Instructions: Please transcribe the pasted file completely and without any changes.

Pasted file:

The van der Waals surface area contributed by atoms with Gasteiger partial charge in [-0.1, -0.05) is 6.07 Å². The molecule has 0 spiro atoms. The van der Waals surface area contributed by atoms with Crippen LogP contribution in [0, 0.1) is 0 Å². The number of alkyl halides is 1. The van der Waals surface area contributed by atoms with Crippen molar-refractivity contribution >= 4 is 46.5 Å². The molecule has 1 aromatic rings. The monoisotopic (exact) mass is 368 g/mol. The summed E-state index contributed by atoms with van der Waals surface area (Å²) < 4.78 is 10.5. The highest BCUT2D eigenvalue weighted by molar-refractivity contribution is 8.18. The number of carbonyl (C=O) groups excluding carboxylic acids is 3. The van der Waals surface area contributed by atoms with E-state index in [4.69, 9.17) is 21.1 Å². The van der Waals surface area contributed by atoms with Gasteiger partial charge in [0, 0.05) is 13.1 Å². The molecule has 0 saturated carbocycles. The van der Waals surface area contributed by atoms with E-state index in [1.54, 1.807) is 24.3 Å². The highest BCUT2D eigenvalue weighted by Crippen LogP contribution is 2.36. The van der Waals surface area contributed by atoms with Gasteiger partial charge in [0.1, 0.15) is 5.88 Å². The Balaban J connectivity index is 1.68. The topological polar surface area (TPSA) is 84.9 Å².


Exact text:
The van der Waals surface area contributed by atoms with Gasteiger partial charge in [-0.1, -0.05) is 6.07 Å². The molecule has 0 spiro atoms. The van der Waals surface area contributed by atoms with Crippen LogP contribution in [0, 0.1) is 0 Å². The number of alkyl halides is 1. The van der Waals surface area contributed by atoms with Crippen molar-refractivity contribution >= 4 is 46.5 Å². The molecule has 1 aromatic rings. The monoisotopic (exact) mass is 368 g/mol. The summed E-state index contributed by atoms with van der Waals surface area (Å²) < 4.78 is 10.5. The highest BCUT2D eigenvalue weighted by molar-refractivity contribution is 8.18. The number of carbonyl (C=O) groups excluding carboxylic acids is 3. The van der Waals surface area contributed by atoms with E-state index in [4.69, 9.17) is 21.1 Å². The van der Waals surface area contributed by atoms with Gasteiger partial charge in [0, 0.05) is 13.1 Å². The molecule has 0 saturated carbocycles. The van der Waals surface area contributed by atoms with E-state index in [1.54, 1.807) is 24.3 Å². The highest BCUT2D eigenvalue weighted by Crippen LogP contribution is 2.36. The van der Waals surface area contributed by atoms with Gasteiger partial charge in [0.1, 0.15) is 5.88 Å². The Balaban J connectivity index is 1.68. The topological polar surface area (TPSA) is 84.9 Å².